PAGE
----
In a groundbreaking study that could change the view of sheep's wool forever, researchers from the School of Sport, Exercise, and Nutrition have unveiled the potential of wool-derived protein to influence the body's response to insulin.
Professor David Rowlands, the brains behind the research, collaborated with Professors George Dias and Margreet Vissers from the University of Otago as part of the Ministry of Business, Innovation, and Employment's Smart Ideas grant.
This woolly revelation began in 2015 when Professor Rowlands developed a hypothesis based on previous work by Professor Dias. Intrigued by the unique amino acid composition of keratin, found abundantly in sheep's wool, Rowlands suspected it might hold the key to enhancing insulin sensitivity in individuals with diabetes.
"It was an out-there idea, but we wanted to trial edible keratin protein derived from sheep's wool, which is particularly rich in cysteine, glycine, and arginine—essential for insulin function," Professor Rowlands said.
The catch? Humans lack natural keratinase enzymes in their gastrointestinal tract, necessitating a creative solution to make the keratin digestible.
The woolly journey involves washing the wool multiple times before subjecting it to a high-pressure microwave oven, a novel method of breaking down sulphur double bonds that tightly bind keratin. This process unravels the protein, making it digestible and ready for its starring role.
To test the effects of this edible keratin protein, 35 participants with type 2 diabetes embarked on a 14-week trial. Consuming 17 grams of keratin blended with whey protein daily, hidden in muffins and capsules, they also participated in a standardized exercise program.
The focus? Peripheral tissues of skeletal muscles, a crucial area for those with type 2 diabetes struggling with insulin response.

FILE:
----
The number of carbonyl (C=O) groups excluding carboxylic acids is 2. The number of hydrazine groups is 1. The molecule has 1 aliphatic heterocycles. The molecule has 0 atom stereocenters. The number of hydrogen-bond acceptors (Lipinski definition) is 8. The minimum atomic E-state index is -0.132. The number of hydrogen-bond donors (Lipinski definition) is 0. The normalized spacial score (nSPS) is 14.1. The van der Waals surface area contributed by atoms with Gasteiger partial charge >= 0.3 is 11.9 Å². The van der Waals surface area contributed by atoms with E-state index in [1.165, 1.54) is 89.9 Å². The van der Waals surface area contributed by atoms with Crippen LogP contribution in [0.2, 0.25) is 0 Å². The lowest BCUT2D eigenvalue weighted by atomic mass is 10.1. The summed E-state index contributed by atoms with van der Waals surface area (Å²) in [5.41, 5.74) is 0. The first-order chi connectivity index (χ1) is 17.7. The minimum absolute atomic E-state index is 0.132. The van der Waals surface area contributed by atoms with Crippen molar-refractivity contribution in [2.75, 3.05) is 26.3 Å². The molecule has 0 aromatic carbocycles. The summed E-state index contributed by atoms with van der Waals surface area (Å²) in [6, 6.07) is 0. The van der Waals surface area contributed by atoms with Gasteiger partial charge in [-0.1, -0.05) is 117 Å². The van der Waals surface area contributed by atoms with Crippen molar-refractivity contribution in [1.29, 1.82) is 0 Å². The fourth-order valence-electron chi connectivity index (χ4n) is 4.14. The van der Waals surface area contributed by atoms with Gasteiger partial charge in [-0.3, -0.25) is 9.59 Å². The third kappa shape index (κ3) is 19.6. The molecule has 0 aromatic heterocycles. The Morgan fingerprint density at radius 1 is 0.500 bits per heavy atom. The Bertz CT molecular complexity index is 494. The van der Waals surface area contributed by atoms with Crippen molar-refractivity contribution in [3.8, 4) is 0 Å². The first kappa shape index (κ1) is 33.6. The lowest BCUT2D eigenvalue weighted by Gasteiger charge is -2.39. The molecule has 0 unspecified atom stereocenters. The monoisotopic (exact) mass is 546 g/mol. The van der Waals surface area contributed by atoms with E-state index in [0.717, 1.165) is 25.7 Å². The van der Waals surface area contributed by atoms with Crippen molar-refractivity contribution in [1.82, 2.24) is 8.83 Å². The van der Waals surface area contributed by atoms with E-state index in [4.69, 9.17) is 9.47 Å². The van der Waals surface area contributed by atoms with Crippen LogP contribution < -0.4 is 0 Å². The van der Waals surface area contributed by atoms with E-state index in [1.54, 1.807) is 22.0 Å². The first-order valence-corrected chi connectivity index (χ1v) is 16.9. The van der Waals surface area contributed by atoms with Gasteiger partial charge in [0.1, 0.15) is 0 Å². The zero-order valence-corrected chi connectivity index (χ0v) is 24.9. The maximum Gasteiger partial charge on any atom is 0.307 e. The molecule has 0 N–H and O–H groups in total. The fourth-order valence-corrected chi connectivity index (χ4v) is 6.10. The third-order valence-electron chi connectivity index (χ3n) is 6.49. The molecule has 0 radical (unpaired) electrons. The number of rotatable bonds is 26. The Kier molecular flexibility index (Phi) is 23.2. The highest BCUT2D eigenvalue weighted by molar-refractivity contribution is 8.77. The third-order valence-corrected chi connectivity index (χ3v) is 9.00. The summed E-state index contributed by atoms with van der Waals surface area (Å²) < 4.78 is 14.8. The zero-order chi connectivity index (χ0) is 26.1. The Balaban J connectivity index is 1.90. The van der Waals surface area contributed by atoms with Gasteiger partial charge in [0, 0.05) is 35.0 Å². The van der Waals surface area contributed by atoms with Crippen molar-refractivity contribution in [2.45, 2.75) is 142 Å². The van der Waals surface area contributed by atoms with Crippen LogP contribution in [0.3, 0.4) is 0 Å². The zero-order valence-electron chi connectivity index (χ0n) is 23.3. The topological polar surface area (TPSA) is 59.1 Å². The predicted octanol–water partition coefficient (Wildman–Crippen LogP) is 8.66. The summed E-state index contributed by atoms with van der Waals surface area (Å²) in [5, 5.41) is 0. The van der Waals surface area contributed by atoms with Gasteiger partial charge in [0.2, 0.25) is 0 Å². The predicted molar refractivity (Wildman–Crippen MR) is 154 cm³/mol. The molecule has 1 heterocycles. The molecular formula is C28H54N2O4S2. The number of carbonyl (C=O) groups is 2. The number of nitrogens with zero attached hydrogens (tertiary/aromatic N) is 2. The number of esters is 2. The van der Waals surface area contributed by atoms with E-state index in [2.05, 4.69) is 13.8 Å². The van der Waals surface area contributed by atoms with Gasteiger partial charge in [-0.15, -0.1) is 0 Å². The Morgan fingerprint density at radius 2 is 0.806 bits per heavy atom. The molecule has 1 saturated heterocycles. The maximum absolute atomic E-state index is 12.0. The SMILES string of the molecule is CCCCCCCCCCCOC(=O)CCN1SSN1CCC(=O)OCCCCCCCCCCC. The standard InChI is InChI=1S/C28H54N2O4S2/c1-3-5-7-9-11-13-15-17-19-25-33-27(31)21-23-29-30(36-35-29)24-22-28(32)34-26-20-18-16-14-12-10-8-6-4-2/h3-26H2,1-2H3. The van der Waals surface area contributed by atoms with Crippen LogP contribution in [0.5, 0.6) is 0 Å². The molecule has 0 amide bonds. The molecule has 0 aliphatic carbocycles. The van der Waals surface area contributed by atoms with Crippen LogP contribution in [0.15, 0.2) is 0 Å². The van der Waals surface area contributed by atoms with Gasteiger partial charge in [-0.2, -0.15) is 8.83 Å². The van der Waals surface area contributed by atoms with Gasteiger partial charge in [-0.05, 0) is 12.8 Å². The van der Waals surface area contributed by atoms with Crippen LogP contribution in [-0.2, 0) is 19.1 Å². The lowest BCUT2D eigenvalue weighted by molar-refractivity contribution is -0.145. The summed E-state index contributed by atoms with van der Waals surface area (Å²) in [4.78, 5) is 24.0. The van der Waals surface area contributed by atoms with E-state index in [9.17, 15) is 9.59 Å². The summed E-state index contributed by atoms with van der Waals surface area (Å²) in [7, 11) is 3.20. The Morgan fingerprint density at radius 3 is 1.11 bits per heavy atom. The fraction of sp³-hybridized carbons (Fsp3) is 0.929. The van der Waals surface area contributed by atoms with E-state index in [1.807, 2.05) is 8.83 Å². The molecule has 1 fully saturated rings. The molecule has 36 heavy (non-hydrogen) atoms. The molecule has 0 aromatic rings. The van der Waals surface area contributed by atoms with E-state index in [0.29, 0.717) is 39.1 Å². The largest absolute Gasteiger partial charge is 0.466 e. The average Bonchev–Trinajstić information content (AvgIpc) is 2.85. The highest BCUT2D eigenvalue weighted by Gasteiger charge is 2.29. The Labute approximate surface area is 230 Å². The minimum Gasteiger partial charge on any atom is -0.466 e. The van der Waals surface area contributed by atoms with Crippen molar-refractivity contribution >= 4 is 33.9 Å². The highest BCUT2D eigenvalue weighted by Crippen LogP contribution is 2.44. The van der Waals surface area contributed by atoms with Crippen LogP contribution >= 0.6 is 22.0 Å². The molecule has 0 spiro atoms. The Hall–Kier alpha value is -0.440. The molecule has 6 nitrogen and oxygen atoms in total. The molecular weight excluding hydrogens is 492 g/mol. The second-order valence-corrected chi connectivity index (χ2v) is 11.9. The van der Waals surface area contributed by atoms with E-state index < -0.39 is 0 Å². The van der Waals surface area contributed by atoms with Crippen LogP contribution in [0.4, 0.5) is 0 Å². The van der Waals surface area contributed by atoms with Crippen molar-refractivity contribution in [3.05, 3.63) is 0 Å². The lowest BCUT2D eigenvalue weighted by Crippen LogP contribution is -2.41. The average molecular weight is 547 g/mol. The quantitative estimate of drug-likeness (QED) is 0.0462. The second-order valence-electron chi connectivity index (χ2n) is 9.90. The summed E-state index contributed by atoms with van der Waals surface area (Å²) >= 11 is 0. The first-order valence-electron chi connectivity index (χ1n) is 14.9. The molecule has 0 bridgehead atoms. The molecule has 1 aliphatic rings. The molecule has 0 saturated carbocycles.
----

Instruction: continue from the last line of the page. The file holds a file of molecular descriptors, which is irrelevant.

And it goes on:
"The combination of keratin supplementation and exercise led to a substantial improvement in glucose delivery into muscle tissues," Professor Rowlands shared.
The muscle biopsies revealed an enhanced GLUT4 response to insulin, improved microvascular blood flow, and increased muscle sensitivity to insulin.
Explaining the science behind the success, Rowlands said, "The keratin protein contains high levels of cystine and glycine, vital for the antioxidant glutathione.
"Our study indicated an increase in insulin-sensitive glutathione-system-associated redox signalling, suggesting a shift in the body's redox environment balance, improving cellular response to insulin."
While the wool-derived keratin protein is still in its prototype stage, Professor Rowlands envisions a future where it could revolutionise diabetes management.
"With enhanced insulin sensitivity, it could improve blood sugar control, reduce the risk of hyperglycemia, improve energy regulation, and potentially reduce medication dependency for a better quality of life."
"As it currently stands, the wool-derived keratin protein is still a prototype food product, so we're trying to improve it. We're not quite there yet, but if we can continue driving it forward, there's good potential," concludes Professor Rowlands.